since the dawn of Elvis served as a clarion call to any band who
fancied they could do things differently.
For Strange Days, the Doors and their trusted producer, Paul
Rothchild, set about creating a very different sound to the one they
achieved with The Doors. For their debut, the band had done what most
bands usually did in the studio: unpacked their gear, played the
songs the same way they did them live, then moved swiftly on. This
time, they spent much longer over the recordings, using the
electronic resources of the studio the way the Beatles and George
Martin had to create sound fields and atmospheres that wouldn't
have survived the hurly-burly of a Doors concert.
The shimmering, woozy organ motif that kicked off the first track on
the album, Strange Days, had little in common with the shrill, brassy
keyboard intro to Light My Fire. With Robby Krieger's guitar mixed
well down and Morrison's vocal closer most of the time to a sonorous
murmur than the declamatory roar he regularly unleashed on The Doors,
the new record crept up on the listener. Strange Days seemed more at
home with the noirish, cool cabaret feel of songs such as You're Lost
Little Girl, I Can't See Your Face in My Mind and People Are Strange
than it did with more raucous items such as Love Me Two Times and the
freaked-out, shouty poem Horse Latitudes. Only on the album's long
valedictory coup de grâce, When the Music's Over, did the Doors
really let rip in a song that was, to all intents and purposes, The
End without the body count.
To highlight the distance between their first and second LPs,
Morrison decreed that he and the band would not, on this occasion,
feature in person on the album cover. Instead, the New York
photographer Joel Brodsky was commissioned to create an image that
somehow reflected the music. His decision to go with a circus theme
was an inspired choice, resulting in one of the iconic album sleeves
of the 1960s. The problems that Brodsky encountered hiring actual
circus performers at a time in the summer when most of them were
working out of town meant that most of the characters seen on the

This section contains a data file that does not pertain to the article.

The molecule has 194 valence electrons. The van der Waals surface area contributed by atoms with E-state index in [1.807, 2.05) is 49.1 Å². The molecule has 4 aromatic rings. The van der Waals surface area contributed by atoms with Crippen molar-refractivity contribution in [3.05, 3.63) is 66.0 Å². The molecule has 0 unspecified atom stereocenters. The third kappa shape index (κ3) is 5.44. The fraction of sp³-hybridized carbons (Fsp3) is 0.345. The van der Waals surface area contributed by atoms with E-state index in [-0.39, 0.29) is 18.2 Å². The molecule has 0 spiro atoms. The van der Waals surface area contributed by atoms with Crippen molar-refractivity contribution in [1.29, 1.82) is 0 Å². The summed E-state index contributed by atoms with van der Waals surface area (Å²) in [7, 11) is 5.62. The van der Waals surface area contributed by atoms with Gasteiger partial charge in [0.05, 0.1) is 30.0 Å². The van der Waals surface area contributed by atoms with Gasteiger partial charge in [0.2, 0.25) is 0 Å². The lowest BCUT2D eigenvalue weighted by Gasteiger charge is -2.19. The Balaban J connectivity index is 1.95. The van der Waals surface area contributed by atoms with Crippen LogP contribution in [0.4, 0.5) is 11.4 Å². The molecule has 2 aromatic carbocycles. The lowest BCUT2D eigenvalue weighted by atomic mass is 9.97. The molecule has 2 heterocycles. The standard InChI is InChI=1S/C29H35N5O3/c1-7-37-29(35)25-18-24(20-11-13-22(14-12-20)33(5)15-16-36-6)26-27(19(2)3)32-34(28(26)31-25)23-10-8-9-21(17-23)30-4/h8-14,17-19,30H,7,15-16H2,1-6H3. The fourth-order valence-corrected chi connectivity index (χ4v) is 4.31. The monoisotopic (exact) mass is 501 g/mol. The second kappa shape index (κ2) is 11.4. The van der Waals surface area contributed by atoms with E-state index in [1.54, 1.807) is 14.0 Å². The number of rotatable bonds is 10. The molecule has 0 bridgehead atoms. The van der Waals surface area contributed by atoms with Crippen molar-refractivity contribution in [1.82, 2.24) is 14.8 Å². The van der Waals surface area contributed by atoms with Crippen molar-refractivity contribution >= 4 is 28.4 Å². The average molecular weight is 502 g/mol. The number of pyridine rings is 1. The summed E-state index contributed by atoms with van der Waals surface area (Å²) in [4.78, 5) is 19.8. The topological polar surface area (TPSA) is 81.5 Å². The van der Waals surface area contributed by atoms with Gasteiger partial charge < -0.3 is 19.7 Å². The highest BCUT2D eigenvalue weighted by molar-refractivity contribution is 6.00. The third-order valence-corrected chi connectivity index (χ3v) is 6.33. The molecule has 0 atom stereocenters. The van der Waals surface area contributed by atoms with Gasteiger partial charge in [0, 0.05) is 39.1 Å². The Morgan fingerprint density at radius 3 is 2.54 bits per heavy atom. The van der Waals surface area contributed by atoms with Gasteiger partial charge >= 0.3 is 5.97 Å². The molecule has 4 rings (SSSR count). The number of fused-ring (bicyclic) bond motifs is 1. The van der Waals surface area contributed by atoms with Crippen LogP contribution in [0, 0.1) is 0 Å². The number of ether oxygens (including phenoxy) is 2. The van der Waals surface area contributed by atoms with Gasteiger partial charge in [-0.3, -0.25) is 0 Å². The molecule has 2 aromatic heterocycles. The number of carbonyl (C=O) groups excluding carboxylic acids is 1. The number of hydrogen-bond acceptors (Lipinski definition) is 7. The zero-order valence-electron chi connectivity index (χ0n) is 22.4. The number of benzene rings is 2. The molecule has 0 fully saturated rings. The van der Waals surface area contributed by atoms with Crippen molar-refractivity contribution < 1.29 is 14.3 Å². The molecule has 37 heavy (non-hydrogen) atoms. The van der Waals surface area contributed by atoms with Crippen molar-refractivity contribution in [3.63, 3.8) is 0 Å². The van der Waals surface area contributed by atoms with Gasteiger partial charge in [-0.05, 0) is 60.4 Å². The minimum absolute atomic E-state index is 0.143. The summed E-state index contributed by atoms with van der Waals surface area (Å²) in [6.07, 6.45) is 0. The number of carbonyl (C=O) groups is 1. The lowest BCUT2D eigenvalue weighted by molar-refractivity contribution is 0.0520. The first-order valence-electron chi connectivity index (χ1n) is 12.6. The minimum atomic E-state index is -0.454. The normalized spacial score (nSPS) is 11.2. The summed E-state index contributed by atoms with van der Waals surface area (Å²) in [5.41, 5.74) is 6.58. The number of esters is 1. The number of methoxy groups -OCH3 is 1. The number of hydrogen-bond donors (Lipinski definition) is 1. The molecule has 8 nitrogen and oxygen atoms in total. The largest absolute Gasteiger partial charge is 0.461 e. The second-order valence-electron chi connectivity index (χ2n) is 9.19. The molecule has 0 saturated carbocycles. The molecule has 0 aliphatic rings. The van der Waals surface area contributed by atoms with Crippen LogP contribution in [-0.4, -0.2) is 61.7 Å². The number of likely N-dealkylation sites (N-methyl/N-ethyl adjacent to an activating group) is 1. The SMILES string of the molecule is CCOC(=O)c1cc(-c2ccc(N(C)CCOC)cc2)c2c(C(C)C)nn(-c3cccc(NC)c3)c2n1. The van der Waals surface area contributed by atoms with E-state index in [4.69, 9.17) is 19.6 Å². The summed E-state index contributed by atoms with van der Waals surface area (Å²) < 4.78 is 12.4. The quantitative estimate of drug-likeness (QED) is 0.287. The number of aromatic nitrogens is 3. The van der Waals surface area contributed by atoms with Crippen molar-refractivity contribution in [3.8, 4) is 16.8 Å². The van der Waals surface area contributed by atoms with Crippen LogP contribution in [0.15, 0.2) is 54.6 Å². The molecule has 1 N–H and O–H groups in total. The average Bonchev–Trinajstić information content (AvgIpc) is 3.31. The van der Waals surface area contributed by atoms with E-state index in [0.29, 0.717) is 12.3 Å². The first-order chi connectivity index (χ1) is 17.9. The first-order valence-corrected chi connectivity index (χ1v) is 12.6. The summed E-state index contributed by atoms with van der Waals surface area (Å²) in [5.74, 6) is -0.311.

cover of Strange Days were friends, locals or, in the case of the two
dwarves, actors. That scarcely mattered: the surreal, blue-stained
oddness of Brodsky's cover photo made them marvellously apt
companions for the disturbed meditations they enclosed.
That the record's cover failed to reveal anything at all about the
group who had made it and didn't even feature the album's title
contributed to the relative lack of success Strange Days enjoyed on
its release. "We thought it was the best album, and we were confident
that it was going to be bigger than anything the Beatles had done,"
Rothchild said. "But the record died on us."
To be fair, Strange Days did make No 3 on the Billboard album chart,
and spawned a couple of minor hit singles in People Are Strange and
Love Me Two Times. It is true, however, that it failed to match the
sales and chart placing of the Doors' debut. This was, however, a
small price to pay for an album that was well ahead of its time in
its moody evocation of where the hippie trip was headed. It remains,
for many Doors fans, the most complete and original collection of
their career. Its afterlife, which has included a video of the song
Strange Days, made in the 1980s with the same cast of circus freaks
that featured on the cover, has outshone that of an album such as
Waiting for the Sun, which rode the anti-Vietnam wave of 1968 with
more success, but less musical subtlety and distinctiveness, than its
In truth, Strange Days was Morrison's finest hour. After it, as the
heavy drinking took hold, his voice lost the dreamy quality it had
once possessed and turned by degrees into a gruff, stentorian bark.
This in no way diminished his stature as one of the Dionysian gods of
rock, a reputation that has preserved him in aspic for generations of
leather-clad, wannabe wild-man vocalists since his death in 1971, but
it progressively robbed the Doors' music of its strangeness and its
charm. When it comes to both of those, Strange Days is, 41 years
later, still king.